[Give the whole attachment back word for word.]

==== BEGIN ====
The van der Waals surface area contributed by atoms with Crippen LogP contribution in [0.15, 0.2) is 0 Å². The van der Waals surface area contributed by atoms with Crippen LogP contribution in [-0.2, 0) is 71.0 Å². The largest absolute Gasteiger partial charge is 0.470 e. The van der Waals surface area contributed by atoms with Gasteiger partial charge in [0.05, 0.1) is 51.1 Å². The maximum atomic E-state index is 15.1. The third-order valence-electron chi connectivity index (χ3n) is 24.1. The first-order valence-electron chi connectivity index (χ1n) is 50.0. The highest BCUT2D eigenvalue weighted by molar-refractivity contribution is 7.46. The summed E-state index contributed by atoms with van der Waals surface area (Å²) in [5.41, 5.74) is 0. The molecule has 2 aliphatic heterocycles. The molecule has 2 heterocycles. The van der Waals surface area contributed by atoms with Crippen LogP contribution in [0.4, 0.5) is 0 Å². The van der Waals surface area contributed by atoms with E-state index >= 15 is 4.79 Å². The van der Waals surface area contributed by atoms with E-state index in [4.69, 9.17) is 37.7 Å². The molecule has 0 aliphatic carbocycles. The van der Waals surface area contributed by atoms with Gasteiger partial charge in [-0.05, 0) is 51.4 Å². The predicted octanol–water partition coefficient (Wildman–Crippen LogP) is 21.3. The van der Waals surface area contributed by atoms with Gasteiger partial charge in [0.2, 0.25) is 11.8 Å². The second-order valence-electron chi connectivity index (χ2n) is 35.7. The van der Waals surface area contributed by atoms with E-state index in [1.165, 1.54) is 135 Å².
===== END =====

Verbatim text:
The van der Waals surface area contributed by atoms with Crippen LogP contribution in [0.15, 0.2) is 0 Å². The van der Waals surface area contributed by atoms with Crippen LogP contribution in [-0.2, 0) is 71.0 Å². The largest absolute Gasteiger partial charge is 0.470 e. The van der Waals surface area contributed by atoms with Gasteiger partial charge in [0.05, 0.1) is 51.1 Å². The maximum atomic E-state index is 15.1. The third-order valence-electron chi connectivity index (χ3n) is 24.1. The first-order valence-electron chi connectivity index (χ1n) is 50.0. The highest BCUT2D eigenvalue weighted by molar-refractivity contribution is 7.46. The summed E-state index contributed by atoms with van der Waals surface area (Å²) in [5.41, 5.74) is 0. The molecule has 2 aliphatic heterocycles. The molecule has 2 heterocycles. The van der Waals surface area contributed by atoms with Crippen LogP contribution in [0.4, 0.5) is 0 Å². The van der Waals surface area contributed by atoms with E-state index >= 15 is 4.79 Å². The van der Waals surface area contributed by atoms with E-state index in [4.69, 9.17) is 37.7 Å². The molecule has 0 aliphatic carbocycles. The van der Waals surface area contributed by atoms with Gasteiger partial charge in [-0.05, 0) is 51.4 Å². The predicted octanol–water partition coefficient (Wildman–Crippen LogP) is 21.3. The van der Waals surface area contributed by atoms with Gasteiger partial charge in [0.2, 0.25) is 11.8 Å². The second-order valence-electron chi connectivity index (χ2n) is 35.7. The van der Waals surface area contributed by atoms with E-state index in [1.165, 1.54) is 135 Å².